a. Excessive Force Standard
A police officer's use of force is excessive, in violation of the Fourth Amendment, "if it is objectively unreasonable `in light of the facts and circumstances confronting [the officer], without regard to [the officer's] underlying intent or motivation.'" Maxwell v. City of New York, 380 F.3d 106, 108 (2d Cir.2004) (quoting Graham, 490 U.S. at 397, 109 S.Ct. 1865). More specifically, "[d]etermining whether the force used to effect a particular seizure is `reasonable' under the Fourth Amendment requires a careful balancing of the nature and quality of the intrusion on the individual's Fourth Amendment interests against the countervailing governmental interests at stake." Graham, 490 U.S. at 396, 109 S.Ct. 1865 (internal quotation marks omitted). Physical force is often necessary, and thus, "not every push or shove" is unconstitutionally excessive, "even if it may later seem unnecessary in the peace of a judge's chambers." Maxwell, 380 F.3d at 108 (internal brackets, citation, and quotation marks omitted).
"The `reasonableness' of a particular use of force must be judged from the perspective of a reasonable officer on the scene, rather than with the 20/20 vision of hindsight." Graham, 490 U.S. at 396, 109 S.Ct. 1865; accord Jones v. Parmley, 465 F.3d 46, 61 (2d Cir.2006). The court must inquire into the totality of the circumstances, "including the severity of the crime at issue, whether the suspect posed an immediate threat to the safety of others and whether he is actively resisting arrest." Sullivan v. Gagnier, 225 F.3d 161, 165 (2d Cir.2000) (citations omitted). "The calculus of reasonableness must embody allowance for the fact that police officers are often forced to make split-second judgments — in circumstances that are tense, uncertain, and rapidly evolving — about the amount of force that is necessary in a particular situation." Graham, 490 U.S. at 396-97, 109 S.Ct. 1865.
There may be certain circumstances where the alleged unconstitutional act and injury are so de minimis that they cannot constitute a constitutional violation as a matter of law. See, e.g., Vogeler v. Colbath, No. 04-CV-6071 (LMS), 2005 WL 2482549, at *11 (S.D.N.Y. Oct. 6, 2005) (granting summary judgment for defendant where plaintiffs failed to demonstrate that alleged action by police officer "was any more than de minimis force exerted during the course of an arrest following the raid of a suspected drug trafficking locale"); Johnson v. Police Officer # 17969, No. 99-CV-3964 (NRB), 2000 WL 1877090, at *5 (S.D.N.Y. Dec. 27, 2000) (dismissing excessive force claim based on admission that plaintiff resisted arrest and only alleged minor injuries); cf. Tierney v. Davidson, 133 F.3d 189, 199 (2d Cir.1998) (finding qualified immunity existed for excessive force claim under Due Process Clause, where claim was related to police conduct toward individuals present during execution of search, because force used "was de minimis, necessary, appropriate, and benign"); Griffin v. Crippen, 193 F.3d 89, 92 (2d Cir.1999) (noting, in addressing excessive force claim under Eighth Amendment, that "de minimis uses of force generally do not suffice to state a constitutional claim"). A plaintiff, however, need not sustain a severe injury to maintain a claim that the use of force was objectively unreasonable under the Fourth Amendment. See Maxwell, 380 F.3d at 108 ("[W]e have permitted a plaintiff's claim to survive summary judgment on allegations that, during the course of an arrest, a police officer twisted her arm, `yanked' her, and threw her up against a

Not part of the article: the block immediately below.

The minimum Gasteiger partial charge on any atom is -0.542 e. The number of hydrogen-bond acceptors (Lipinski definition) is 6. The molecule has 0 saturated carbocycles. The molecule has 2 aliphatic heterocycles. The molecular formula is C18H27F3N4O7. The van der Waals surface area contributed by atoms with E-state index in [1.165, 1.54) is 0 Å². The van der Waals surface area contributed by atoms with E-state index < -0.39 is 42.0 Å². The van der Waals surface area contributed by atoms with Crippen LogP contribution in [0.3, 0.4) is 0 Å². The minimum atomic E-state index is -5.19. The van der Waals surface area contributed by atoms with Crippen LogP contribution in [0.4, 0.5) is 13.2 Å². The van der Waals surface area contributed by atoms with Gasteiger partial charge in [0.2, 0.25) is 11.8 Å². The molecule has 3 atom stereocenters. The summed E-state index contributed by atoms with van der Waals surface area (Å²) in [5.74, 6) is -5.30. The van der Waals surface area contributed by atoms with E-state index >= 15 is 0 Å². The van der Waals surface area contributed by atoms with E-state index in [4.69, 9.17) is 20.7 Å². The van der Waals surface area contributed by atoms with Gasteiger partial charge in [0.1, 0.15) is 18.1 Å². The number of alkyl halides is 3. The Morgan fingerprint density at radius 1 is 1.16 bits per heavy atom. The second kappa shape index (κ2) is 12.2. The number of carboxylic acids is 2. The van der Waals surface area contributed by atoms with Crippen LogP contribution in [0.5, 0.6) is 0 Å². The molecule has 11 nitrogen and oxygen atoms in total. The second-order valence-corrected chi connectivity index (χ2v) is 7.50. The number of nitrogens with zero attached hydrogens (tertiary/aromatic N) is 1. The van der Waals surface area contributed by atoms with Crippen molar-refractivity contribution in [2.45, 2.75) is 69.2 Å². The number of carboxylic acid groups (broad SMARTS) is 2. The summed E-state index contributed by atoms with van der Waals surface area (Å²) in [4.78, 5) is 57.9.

With respect to deadly force, "an officer's decision to use deadly force is objectively reasonable only if the officer has probable cause to believe that the suspect poses a significant threat of death or serious physical injury to the officer or others." Cowan ex rel. Estate of Cooper v. Breen, 352 F.3d 756, 762 (2d Cir.2003) (internal quotation marks omitted); see also Tennessee v. Garner, 471 U.S. 1, 11, 105 S.Ct. 1694, 85 L.Ed.2d 1 (1985) ("Where the suspect poses no immediate threat to the officer and no threat to others, the harm resulting from failing to apprehend him does not justify the use of deadly force to do so."). In such cases, "the objective reasonableness inquiry, for purposes of either Fourth Amendment liability or qualified immunity, `depends only upon the officer's knowledge of circumstances immediately prior to and at the moment that he made the split-second decision to employ deadly force.'" O'Bert ex rel. Estate of O'Bert v. Vargo, 331 F.3d 29, 36-37 (2d Cir.2003) (quoting Salim v. Proulx, 93 F.3d 86, 92 (2d Cir.1996), and citing Graham, 490 U.S. at 396, 109 S.Ct. 1865; Scott v. Henrich, 39 F.3d 912, 914 (9th Cir.1994)). Therefore, "[t]he objective reasonableness test will not be met if, on an objective basis, it is obvious that no reasonably competent officer would have concluded in that moment that ... use of deadly force was necessary." Id. at 37 (internal citation and quotation marks omitted); see also Keene v. Schneider, 350 Fed.Appx. 595, 596 (2d Cir.2009) (explaining that, even if the force used was objectively unreasonable, "an officer may still be eligible for qualified immunity if it was objectively reasonable for the officer to believe that her action did not violate clearly established law" (citing Salim, 93 F.3d at 89) (emphasis in original)); Salim, 93 F.3d at 89 ("The objective reasonableness test [for qualified immunity purposes] is met if `officers of reasonable competence could disagree' on the legality of the defendant's actions." (quoting Malley v. Briggs, 475 U.S. 335, 341, 106 S.Ct. 1092, 89 L.Ed.2d 271 (1986))). This is because qualified immunity "protects officers from the `sometimes hazy border between excessive and acceptable force.'" Keene, 350 Fed. Appx. at 596 (quoting Brosseau v. Haugen, 543 U.S. 194, 198, 125 S.Ct. 596, 160 L.Ed.2d 583 (2004)).